Healthy Kids, Healthy Portland, the group pushing Portlanders to approve a plan to fluoridate the city’s water this May, has a received a massive donation pushing it far ahead of the opposing campaign, Clean Water Portland.
State campaign finance records show that the Northwest Health Foundation made a $165,920 donation to the pro-fluoridation campaign. That single donation far outpaces any other single donation thus far. It also eclipses the total amount raised by the anti-fluoridation campaign, which comes in at $111,026.
“On a personal level, my reaction was definitely excitement,” said Healthy Kids, Healthy Portland campaign manager Evyn Mitchell. “We’d been talking to Northwest a ton. They’re heavily involved in our committee and our coalition … it’s a tremendous investment and one that we’re incredibly honored to have.”
The Northwest Health Foundation bills itself online as a “nonprofit foundation that seeks to advance, support, and promote the health of the people of Oregon and southwest Washington.”
Nichole Maher, the foundation’s president, said the fluoridation effort was a nice compliment to the group’s focus on efforts that are preventative in nature.
“Frankly, for us, it’s the most significant thing we could do to improve health outcomes in this region,” Maher said. “We wish we could have given more.”
The pro-fluoridation camp has seen its fair share of high-dollar contributions. Six donors, including the Northwest Health Foundation, have raised $380,000 of the group’s $460,000 total haul. The other donors in that group include the Oregon Dental Association, CareOregon, FamilyCare, Inc., Dentists of Oregon, Kaiser Permanente, and The Dental Foundation of Oregon.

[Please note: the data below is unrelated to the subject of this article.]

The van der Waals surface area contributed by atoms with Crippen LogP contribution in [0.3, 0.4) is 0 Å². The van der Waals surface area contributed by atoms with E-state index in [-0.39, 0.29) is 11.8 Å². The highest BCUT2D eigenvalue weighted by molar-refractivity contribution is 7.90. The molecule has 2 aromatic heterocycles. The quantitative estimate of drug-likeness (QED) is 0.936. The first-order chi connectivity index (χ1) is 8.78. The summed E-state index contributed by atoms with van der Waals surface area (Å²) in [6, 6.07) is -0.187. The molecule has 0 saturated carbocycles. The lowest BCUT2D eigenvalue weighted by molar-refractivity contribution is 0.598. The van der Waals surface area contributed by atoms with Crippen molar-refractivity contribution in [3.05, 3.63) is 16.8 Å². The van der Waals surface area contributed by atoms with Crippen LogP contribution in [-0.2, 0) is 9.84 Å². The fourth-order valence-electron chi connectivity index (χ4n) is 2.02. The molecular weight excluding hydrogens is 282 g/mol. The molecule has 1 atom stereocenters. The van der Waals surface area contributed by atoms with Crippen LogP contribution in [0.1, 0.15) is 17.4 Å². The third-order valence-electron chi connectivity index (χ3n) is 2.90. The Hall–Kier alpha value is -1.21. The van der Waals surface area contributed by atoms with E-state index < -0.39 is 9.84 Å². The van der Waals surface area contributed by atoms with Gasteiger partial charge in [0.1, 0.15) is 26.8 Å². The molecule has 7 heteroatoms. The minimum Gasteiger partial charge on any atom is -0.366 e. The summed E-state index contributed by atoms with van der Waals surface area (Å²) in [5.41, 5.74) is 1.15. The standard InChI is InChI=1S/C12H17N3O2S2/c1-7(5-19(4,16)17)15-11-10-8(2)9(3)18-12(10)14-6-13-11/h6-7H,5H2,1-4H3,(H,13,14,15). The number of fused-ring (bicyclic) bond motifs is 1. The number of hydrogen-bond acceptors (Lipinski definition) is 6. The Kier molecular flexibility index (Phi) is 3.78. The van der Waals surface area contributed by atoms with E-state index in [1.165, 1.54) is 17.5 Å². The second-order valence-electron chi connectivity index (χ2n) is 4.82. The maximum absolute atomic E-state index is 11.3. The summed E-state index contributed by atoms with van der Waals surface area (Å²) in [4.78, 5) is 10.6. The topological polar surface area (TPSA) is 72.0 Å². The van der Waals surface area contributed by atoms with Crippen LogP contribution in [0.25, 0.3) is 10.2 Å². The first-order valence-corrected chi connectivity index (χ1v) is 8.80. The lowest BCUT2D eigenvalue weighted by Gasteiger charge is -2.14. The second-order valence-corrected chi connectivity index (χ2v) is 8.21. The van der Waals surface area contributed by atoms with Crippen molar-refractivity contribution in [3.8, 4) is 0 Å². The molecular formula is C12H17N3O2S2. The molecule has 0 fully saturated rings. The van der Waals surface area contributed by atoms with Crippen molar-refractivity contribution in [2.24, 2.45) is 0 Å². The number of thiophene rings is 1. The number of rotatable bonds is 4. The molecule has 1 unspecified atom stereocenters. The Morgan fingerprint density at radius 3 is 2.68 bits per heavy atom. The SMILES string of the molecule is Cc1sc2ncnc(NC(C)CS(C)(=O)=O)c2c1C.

Meanwhile, Clean Water Portland, the group hoping to persuade Portlanders to reject fluoridation, is facing an uphill battle in terms of fundraising efforts. Their largest donations are a pair of $10,000 contributions from one family.
In terms of cash on hand, Healthy Kids, Healthy Portland is currently reporting a balance of $130,000 while Clean Water Portland says it has $45,000.
Mitchell says so far much of their spending has gone toward staff, internet outreach and grassroots organizing, including grants for community-based organizations.
Those grants, which are being dispersed in chunks of $20,000, are going to groups that represent various communities of color. The idea being, Mitchell said, that those groups are best positioned to do outreach to low-income folks as well as minority communities.
She said Portlanders can expect more traditional paid media — television and radio ads, for instance — as the campaign heads into its final month.
The election is set for May 21.